OS X Yosemite review: Top 10 features to use
Yosemite brings Continuity, encourages disk-level encryption & improves HTML5 compatibility
Update - OS X 10.10.3 is now available to the general public. The rumoured photo app has duly arrived, supplanting iPhoto and Aperture, both of which have been retired. Also announced was increased 4K support; the new range of MacBooks will all support 4K monitors with 'Single Stream Transport' running at 60Hz, as well as the iMac, Mac Mini and Mac Pro.
One of the most hotly-anticipated features of the update, however, were emojis. The picture-messaging icons were given a major expansion, with over 300 new characters added. This includes different skin-tone and family size variations in an effort to make the system more inclusive. Also present were updates to the 'technology' category, which now includes updated iOS devices and an Apple Watch emoji.
All the most interesting bits of Apple's latest desktop OS are to do with increasing co-operation between iPhone, iPad and iMac. However, in order to get the most out of one, you kind of need to be familiar with the other. Maximise your Apple efficiency by brushing up on all the new features of iOS 8, with our list of the best iPhone 6 and 6 Plus tips.
OS X Yosemite 10.10 has been available since October 2014. If you're buying a Mac now, the operating system will come preloaded on your device, but those with older models can also upgrade if they already haven't done so.
There were teething problems with the initial release though, much to the annoyance of users and Apple rolled out an update to fix Wi-Fi issues, in particular. However, a quick trawl of the Apple support forum shows some users are still plagued by Wi-Fi problems and remain far from happy.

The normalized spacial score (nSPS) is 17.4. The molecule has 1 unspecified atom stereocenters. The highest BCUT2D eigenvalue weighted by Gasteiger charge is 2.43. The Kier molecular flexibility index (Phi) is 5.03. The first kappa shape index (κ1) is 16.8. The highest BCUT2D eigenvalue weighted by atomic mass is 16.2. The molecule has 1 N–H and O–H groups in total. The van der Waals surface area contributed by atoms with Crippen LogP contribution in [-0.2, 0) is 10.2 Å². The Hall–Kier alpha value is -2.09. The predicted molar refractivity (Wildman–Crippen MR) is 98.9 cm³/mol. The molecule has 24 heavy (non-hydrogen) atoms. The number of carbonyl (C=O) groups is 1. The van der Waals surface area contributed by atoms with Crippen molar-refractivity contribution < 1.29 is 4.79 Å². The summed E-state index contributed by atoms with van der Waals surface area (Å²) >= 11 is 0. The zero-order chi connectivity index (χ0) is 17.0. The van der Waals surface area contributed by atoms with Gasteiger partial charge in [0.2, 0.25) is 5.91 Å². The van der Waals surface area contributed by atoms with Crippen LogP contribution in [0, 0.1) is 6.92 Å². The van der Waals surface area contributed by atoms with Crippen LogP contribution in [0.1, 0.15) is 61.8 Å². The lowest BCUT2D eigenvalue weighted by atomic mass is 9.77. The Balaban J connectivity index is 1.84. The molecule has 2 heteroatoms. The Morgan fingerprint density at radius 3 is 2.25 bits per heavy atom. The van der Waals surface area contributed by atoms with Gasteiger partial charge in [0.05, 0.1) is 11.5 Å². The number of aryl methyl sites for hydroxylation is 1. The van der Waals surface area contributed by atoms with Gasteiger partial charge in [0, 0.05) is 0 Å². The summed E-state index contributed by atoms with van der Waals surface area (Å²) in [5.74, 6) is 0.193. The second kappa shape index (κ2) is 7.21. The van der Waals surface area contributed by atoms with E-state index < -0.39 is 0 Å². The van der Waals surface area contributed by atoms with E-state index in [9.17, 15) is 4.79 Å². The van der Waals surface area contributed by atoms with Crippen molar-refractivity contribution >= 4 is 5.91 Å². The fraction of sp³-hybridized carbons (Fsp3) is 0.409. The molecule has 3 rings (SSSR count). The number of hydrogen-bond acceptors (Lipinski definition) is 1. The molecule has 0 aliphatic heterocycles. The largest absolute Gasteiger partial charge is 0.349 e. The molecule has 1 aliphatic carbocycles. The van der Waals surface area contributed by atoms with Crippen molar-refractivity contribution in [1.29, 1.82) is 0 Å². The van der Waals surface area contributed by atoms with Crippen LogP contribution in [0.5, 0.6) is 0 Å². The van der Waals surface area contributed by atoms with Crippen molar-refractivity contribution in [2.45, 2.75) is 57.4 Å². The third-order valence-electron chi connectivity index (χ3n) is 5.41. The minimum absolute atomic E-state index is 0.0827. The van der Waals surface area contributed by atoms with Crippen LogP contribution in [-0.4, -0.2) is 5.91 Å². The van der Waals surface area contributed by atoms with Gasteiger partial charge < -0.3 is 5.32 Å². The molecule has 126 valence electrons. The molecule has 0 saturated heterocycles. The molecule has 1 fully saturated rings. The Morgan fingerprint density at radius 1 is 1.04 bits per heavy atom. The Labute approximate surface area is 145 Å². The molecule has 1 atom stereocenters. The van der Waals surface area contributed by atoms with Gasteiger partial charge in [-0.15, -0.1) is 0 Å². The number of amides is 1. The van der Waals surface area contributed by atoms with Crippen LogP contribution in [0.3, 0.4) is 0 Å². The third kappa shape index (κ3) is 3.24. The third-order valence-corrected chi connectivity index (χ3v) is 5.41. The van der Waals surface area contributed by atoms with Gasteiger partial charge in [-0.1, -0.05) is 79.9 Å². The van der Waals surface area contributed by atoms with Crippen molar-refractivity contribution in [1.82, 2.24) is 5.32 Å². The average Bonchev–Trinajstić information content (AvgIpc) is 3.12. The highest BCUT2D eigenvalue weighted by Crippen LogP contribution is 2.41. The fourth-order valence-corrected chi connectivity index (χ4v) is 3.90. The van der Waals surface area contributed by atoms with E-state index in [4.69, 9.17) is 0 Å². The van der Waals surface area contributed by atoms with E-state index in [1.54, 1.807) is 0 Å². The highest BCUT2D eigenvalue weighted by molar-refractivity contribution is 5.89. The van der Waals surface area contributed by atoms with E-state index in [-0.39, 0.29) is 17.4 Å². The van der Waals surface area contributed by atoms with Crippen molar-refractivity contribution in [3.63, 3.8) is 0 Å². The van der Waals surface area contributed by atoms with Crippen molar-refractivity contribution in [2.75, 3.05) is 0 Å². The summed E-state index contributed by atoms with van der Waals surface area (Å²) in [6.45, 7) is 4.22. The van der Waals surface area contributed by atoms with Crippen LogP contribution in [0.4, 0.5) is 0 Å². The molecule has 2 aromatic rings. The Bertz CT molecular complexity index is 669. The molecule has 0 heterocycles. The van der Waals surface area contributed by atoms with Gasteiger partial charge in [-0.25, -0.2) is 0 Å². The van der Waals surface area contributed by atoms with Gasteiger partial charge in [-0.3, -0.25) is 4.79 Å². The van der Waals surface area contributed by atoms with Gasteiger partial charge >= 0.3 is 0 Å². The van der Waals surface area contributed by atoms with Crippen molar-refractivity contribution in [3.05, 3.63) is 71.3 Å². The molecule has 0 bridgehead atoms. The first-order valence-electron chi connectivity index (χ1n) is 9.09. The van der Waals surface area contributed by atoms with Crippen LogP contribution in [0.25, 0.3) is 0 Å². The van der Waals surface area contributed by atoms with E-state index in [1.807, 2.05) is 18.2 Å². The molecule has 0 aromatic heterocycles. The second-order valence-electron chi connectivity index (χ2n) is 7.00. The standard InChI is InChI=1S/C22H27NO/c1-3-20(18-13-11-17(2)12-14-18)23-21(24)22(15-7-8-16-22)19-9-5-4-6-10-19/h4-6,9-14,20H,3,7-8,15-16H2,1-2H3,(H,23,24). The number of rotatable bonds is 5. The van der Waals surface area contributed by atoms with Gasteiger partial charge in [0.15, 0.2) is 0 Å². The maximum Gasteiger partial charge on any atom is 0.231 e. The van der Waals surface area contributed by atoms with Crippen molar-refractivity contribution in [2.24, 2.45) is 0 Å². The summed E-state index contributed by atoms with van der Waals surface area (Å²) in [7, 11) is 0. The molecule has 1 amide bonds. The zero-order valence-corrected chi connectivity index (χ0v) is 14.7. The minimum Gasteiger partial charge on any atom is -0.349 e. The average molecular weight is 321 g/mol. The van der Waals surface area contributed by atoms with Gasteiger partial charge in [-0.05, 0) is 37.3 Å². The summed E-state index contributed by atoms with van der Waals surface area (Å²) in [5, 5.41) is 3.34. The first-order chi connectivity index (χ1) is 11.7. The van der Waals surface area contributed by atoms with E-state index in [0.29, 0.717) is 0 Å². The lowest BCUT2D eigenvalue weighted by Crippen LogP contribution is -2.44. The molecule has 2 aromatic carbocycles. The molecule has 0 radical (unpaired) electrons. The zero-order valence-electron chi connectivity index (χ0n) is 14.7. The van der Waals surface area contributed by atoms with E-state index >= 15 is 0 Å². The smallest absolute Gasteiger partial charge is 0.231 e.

We run down our favourite features so far:
Top 10 features
1) Make and receive calls on your Mac
One of the cooler features of Yosemite is the ability to use any iDevice to make and accept calls. As long as your iPhone is on the same network, any incoming calls will automatically flash up on the user's iPad and Mac as well.
What you need to run Yosemite
- A device running OSX Snow Leopard (v10.6.8) or above- At least 2GB of RAM- 8GB of storage
Airdrop, Handoff and Instant Hotspot require amobile device running iOS 8, such as:
- MacBookAir (2012 orabove)- MacBookPro (2012 orabove)- iMac (2012 orabove)- Macmini (2012 orabove) - MacPro (Late 2013)- iPhone 4s and above- iPad Air and Air 2- iPad 2 and above- iPad Mini
- Open FaceTime > Preferences > Tick the box with "iPhone Cellular Calls"
- Make sure your iPhone and Mac are connected to the same Wi-Fi network.
Incoming calls will pop up as a notification in the top right hand corner and the Mac will also use the same ringtone as your phone.
Outgoing calls can be initiated from the Contacts, Calendar, Messages, Spotlight or FaceTime apps.
2) Interact with Messages
OS X Yosemite allows you to send and receive SMS messages from your Mac and iPad. When you open up the Messages app, you'll be prompted to "Turn on" the feature.
Other features include the ability to share your screen - useful for collaborate purposes. Messages automatically initiates an audio chat when you start a screen sharing session, allowing you to talk about what's on screen.
Locations can now be shared via Messages and there are control to mute notifications from group chats.
3) Continue working where you left off with Handoff
When users start any work within apps like Pages, Safari or Keynote it's possible to switch between any Apple device and pick up directly where work was left off. This is known as Handoff.
To activate this go to Settings > General > Handoff & Suggested Apps and make sure it's activated.
Despite installing iOS 8.1, we had a bit of trouble getting Handoff to work between an iPhone 6 Plus and a late-2013 MacBook Pro.
When starting apps on the Mac we were able to continue using them on the iPhone, but not everything worked the other way around. It appears we're not the only ones experiencing issues, suggesting there are some kinks which need ironing out with the software.
4) Activate disk-level encryption
During the installation process, Yosemite tells you it's going to encrypt data on your hard drive and gives you the option to opt out. Allowing Yosemite to carry out disk-level encryption via FileVault is encouraged as it will make it almost impossible for any thieves to access data on the machine.